Much like what’s happened across the country, Santa Barbara’s craft brew scene exploded in recent years, as nearly 20 producers now operate from Carpinteria to Lompoc. With more on the way — most notably the Night Lizard Brewing Company, which is coming to 607 State Street sometime soon — how are beer lovers supposed to keep track of it all?
Harish Prather’s answer to this draughty dilemma is the Santa Barbara Ale Trail, a digital app and printed map that neatly organizes all of the breweries in Santa Barbara County and rewards repeat visitors. “I’m so excited about the craft brew scene in Santa Barbara, and this map is really just our way to encourage people to engage with community-oriented businesses,” said Prather of the free map and app. “It’s a one-stop place to see the latest beer list, upcoming events, the new releases, and other things that the beer world cares about.”
Prather, who came to town in 1999 to attend S.B. City College and worked for years in restaurants, came up with the idea while a graduate student at UCSB’s Bren School of Environmental Science & Management. He studied the carbon footprint of buying bottled beer in stores versus refilling growlers at nearby breweries, and he realized there was a vast difference when it came to transportation and packaging costs.
So, with the help of start-up mentor Kyle Ashby and the support of UCSB’s Technology Management Program, he first developed the Loyale app about a year ago as a sort of digital punch card, where a certain number of check-ins and/or refills lead to special deals with participating breweries. That part of the business continues to evolve, with subscription-like services available to breweries for a small monthly fee. The app also provides an easy-to-use and automated platform that enables small breweries to expand their digital presence. “It gives each brewery the technology that only a big brewery can afford,” said Prather.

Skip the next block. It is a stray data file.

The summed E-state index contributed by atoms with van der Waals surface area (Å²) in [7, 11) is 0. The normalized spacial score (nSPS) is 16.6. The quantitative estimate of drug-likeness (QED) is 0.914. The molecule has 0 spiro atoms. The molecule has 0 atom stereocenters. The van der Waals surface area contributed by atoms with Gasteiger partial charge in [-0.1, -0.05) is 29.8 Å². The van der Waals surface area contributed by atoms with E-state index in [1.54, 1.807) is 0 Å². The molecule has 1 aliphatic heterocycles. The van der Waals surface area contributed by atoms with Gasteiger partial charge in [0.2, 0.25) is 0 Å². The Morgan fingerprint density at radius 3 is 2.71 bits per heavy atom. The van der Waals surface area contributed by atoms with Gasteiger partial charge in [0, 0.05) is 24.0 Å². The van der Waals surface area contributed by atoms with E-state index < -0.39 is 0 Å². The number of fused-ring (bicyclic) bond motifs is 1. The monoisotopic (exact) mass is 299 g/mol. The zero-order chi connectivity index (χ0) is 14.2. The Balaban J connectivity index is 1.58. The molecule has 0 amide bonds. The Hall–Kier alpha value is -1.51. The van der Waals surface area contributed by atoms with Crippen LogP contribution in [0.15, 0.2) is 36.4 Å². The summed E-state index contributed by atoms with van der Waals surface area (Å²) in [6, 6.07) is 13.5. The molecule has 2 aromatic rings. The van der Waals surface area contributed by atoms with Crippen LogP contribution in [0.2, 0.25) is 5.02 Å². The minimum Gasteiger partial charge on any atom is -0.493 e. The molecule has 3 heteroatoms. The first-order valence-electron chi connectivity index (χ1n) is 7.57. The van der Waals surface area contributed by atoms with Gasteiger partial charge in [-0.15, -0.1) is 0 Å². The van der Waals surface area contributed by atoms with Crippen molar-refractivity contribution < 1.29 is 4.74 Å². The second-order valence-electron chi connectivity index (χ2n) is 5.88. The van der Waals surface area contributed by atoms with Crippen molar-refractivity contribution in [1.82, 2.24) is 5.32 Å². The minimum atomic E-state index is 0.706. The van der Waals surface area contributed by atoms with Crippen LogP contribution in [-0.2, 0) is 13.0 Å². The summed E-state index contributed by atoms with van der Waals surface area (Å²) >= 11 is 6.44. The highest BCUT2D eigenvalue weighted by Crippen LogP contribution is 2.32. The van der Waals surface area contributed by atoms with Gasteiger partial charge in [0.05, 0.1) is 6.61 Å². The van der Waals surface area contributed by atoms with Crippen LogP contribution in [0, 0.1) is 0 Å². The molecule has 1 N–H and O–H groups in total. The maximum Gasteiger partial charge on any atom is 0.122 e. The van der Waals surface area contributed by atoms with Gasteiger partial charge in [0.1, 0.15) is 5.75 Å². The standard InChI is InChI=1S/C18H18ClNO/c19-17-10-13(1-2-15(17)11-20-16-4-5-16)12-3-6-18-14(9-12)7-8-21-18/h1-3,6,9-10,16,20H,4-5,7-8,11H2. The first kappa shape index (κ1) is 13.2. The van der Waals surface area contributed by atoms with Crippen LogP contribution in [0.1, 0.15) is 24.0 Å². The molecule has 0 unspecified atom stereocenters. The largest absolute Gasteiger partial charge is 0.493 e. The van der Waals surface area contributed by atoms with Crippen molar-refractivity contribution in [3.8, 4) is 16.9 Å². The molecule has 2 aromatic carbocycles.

But the real consumer interface for Santa Barbara beer lovers is the Ale Trail, which awards prizes to those folks who use the Loyale app to track their brewery explorations. “The purpose of the prizes is to provide a memory of the experience,” said Prather, so that can include free glasses and other memorabilia. Prather said that more than 2,500 people have started the Ale Trail, with more than 300 hitting at least 10 breweries last year, and that the Loyale app currently has more than 4,000 users in the county. The whole project is bolstered by the printed map, a slick guide sponsored by Jump on the Bus and the Surf ’n’ Suds Beer Festival that can be found in every brewery listed.
Prather hopes to expand both his app and map idea elsewhere and is already doing a similar project in the tri-valley region of the Bay Area, promoting breweries from Livermore to Pleasanton. He’s also aggregating a wider range of breweries into California Beer Trail excursions, such as “Highway 101 South,” which will list every brewery from Paso Robles to downtown Los Angeles.
Professionally speaking, Prather is really a budding tech entrepreneur. But when it comes to passion, he’s all about promoting sustainable means of enjoying Santa Barbara’s growing legion of ale artisans. “This just makes it more fun for people to go out and explore craft beer,” he said.